It seems we're not as advanced a society as we thought. Last week we passed a remarkable popular cultural landmark - the famous day to which the characters in the film Back to the Future travelled. But in terms of health and well-being, we're in danger of going Back to the Past. A troubling and murky past at that.
Cases of Dickensian-like diseases which were rife in the Victorian era are now soaring, such as scurvy, scarlet fever, cholera and whooping cough and there has been a huge rise in malnutrition and dehydration among people in England.
Malnutrition is often seen as a condition which only affects people overseas, but latest figures published by the HSCIC (Health and Social Care Information Centre) recently have shown it to be a growing problem closer to home, with malnutrition rising by a third since 2010. Estimates suggest at least one million older people are malnourished or at risk of malnourishment in our communities. This is extremely disturbing, given that the condition is largely avoidable.
Malnutrition in older people is characterised by unintentional weight loss. Indicators can include jewellery slipping off, belts needing tightening and dentures becoming loose. Some less obvious signs may be tiredness, lethargy, dizziness, difficulty keeping warm, changes in mood and concentration as well as picking up frequent infections.
Being malnourished is a serious health issue for older people and will impede recovery from other conditions. It can also lead to increased use of health and care services, including more GP visits and a longer length of stay in hospital. Preventable malnutrition is estimated to cost the NHS billions of pounds. Despite this, continued cuts to the social care budget mean that older people are left to cope on their own without enough help around nutrition and hydration.
There are many reasons why an older person may become at risk of malnutrition. Someone with mobility problems may not be able to shop, stand unaided, cook for themselves or wash up afterwards. For someone in poor health, skipping a meal may appear a more attractive option than struggling to cook and clean.
Feeling sad and alone, perhaps after bereavement, may make people even more vulnerable. Poor oral health or badly fitting dentures can also reduce a person's appetite, whilst the sense of taste can lessen with age or be altered by medication. Many illnesses or diseases, including stroke, cancer, respiratory and gastrointestinal illnesses, can also lead to an older person requiring a bit of extra support with eating and drinking.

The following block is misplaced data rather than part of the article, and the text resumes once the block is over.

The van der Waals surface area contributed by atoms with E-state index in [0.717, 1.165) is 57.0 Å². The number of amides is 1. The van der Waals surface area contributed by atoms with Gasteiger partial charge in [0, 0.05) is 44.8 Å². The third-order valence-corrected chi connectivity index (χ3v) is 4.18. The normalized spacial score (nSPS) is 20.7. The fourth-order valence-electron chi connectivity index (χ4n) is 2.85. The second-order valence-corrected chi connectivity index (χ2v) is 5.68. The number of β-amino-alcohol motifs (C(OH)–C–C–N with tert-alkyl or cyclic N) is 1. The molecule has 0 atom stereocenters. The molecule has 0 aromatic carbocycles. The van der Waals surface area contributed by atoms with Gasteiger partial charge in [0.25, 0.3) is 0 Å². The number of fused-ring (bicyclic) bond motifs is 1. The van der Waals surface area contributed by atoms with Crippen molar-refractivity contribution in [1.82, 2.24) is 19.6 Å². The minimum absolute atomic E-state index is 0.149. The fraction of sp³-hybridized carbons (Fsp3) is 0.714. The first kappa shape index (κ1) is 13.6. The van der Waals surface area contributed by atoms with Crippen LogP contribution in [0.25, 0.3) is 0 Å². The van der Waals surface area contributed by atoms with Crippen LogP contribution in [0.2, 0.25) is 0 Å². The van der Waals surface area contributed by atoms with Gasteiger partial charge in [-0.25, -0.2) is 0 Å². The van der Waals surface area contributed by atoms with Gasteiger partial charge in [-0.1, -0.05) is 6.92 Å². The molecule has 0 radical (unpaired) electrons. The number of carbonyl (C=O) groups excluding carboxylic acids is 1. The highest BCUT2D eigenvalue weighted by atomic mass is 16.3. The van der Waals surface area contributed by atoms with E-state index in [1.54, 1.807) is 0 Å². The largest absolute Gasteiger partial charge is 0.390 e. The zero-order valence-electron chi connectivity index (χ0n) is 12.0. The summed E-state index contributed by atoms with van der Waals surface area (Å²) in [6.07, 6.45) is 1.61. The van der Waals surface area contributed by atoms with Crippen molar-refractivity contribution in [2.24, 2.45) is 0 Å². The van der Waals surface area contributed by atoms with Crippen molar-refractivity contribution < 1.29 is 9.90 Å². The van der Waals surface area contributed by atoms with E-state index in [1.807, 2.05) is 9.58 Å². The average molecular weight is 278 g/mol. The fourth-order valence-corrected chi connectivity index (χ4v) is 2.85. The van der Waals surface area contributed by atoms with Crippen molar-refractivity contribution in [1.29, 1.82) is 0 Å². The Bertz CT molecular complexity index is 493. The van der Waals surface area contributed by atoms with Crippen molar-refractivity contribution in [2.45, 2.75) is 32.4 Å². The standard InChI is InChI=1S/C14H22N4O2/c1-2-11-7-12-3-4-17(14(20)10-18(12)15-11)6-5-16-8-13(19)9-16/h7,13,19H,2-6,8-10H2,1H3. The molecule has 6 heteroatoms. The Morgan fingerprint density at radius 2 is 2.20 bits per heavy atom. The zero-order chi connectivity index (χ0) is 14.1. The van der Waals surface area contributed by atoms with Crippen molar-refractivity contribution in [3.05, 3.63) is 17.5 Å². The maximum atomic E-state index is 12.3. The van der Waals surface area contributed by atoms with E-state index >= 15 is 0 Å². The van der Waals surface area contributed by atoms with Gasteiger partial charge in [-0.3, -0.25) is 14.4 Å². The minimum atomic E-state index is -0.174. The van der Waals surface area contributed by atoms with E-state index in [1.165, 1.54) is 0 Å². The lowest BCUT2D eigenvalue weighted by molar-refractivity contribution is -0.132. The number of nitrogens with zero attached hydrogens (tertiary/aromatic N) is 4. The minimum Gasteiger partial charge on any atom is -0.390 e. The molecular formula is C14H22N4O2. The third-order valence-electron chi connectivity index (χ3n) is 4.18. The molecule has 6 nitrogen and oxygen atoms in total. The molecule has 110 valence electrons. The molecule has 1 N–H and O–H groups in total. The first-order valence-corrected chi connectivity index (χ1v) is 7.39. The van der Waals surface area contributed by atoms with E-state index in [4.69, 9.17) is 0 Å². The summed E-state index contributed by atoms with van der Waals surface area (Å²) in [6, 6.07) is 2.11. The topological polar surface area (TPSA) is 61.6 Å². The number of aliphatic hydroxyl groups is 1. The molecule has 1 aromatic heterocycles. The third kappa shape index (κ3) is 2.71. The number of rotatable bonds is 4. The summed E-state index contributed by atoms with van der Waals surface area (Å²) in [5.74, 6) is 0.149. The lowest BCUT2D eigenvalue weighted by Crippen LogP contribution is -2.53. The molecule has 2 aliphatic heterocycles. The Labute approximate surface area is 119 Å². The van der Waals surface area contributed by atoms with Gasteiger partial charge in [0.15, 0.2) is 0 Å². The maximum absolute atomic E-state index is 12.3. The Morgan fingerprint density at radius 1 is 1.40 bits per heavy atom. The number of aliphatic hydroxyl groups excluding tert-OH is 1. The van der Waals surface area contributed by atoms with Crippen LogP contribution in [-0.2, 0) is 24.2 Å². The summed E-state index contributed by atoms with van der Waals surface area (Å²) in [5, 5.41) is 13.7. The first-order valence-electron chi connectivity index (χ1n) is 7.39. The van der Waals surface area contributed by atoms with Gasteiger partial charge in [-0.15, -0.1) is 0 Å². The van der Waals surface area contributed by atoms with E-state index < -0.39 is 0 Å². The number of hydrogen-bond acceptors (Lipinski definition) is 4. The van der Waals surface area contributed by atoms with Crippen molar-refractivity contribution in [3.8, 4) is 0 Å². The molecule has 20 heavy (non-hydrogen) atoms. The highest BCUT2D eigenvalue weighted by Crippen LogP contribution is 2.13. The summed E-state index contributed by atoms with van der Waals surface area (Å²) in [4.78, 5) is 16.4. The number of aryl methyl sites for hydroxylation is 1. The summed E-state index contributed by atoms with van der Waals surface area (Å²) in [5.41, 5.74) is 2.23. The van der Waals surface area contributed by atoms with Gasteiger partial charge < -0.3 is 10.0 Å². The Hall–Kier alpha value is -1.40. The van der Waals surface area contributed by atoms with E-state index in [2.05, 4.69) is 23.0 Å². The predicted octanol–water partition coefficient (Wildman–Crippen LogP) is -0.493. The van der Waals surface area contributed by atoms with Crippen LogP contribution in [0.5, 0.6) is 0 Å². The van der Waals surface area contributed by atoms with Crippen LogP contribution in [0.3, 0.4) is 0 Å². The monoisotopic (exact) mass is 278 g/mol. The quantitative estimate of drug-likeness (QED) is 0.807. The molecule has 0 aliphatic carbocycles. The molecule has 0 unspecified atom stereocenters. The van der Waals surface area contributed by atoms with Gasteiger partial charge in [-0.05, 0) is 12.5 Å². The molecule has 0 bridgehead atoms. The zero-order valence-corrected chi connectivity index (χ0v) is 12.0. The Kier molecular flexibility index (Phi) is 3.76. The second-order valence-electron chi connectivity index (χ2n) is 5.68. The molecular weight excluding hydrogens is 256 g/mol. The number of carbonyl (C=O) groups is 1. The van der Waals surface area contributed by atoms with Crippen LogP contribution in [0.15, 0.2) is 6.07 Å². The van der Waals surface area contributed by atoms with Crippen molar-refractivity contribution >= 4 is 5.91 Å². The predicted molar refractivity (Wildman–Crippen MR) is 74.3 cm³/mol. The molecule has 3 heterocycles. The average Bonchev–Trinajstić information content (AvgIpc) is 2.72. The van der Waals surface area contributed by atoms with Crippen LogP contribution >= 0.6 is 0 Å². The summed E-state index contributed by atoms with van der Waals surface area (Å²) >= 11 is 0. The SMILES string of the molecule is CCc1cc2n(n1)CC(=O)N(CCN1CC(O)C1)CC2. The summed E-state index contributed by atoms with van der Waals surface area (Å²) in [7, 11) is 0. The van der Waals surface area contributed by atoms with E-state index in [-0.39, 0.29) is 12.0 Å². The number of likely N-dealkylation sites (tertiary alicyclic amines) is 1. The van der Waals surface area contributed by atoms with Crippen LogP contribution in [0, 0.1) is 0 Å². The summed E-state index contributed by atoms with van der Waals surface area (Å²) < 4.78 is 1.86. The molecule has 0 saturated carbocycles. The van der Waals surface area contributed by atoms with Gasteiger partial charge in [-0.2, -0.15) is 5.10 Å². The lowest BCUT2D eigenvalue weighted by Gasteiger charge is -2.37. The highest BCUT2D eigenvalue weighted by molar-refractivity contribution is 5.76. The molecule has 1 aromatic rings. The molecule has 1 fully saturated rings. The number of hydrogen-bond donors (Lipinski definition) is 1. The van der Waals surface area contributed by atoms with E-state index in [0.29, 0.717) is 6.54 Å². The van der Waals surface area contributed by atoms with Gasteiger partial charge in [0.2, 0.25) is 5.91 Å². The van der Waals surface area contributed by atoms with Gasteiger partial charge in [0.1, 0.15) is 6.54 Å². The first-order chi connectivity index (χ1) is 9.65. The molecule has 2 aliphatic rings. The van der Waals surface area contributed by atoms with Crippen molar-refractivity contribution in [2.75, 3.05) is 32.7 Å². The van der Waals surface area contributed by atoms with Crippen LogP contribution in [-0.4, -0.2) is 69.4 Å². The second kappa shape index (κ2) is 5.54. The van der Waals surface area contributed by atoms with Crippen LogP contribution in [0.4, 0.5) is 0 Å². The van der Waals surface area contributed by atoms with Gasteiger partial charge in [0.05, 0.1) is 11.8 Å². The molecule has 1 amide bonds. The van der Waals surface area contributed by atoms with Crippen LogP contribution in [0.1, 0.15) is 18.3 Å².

Lack of understanding of the causes of malnutrition may impact on the quality of the care and the help that is given to eat and drink; however, the fact that health professionals are so busy is probably the bigger factor here.
Some older people living in fuel poverty tell us that they face the stark choice between paying for heating or for food. Those who rely on formal carers with limited time slots may have to make a similarly tough call between receiving help to eat or being helped to have a wash.
Eating a meal together is an important social activity, and food can lose its appeal for an older person who has become depressed or isolated. It's not hard to understand why someone who suddenly finds themselves living alone, after many years of preparing hot meals for their loved ones, would lose interest in cooking. A little bit of assistance and encouragement to eat a healthy meal can go a long way. Equally, many may have relied on others to plan, cook, or shop for meals in the past and be perplexed by where to start without support or guidance.
This is why a volunteer with the time to support someone to eat, a lunch club that provides a hot, shared meal, or a friendly face arriving with a ready to eat dinner ("meals on wheels") can be such important lifelines. However, it is precisely these services which are being dramatically affected by Government funding cuts, even as the numbers of those at risk of preventable malnutrition continue to rise.
To address the problem of rising cases of malnutrition and dehydration it is necessary to raise awareness of the symptoms among health professionals in hospitals, care homes and the community as well as with older people themselves, their families and friends.
It is essential that older people's nutritional needs are appropriately assessed and taken into account in any care plan. Only when health staff and carers ensure that older people have access at all times to the right food and drink alongside the appropriate help and support they require to go with it, will we see a much needed drop in these startling figures.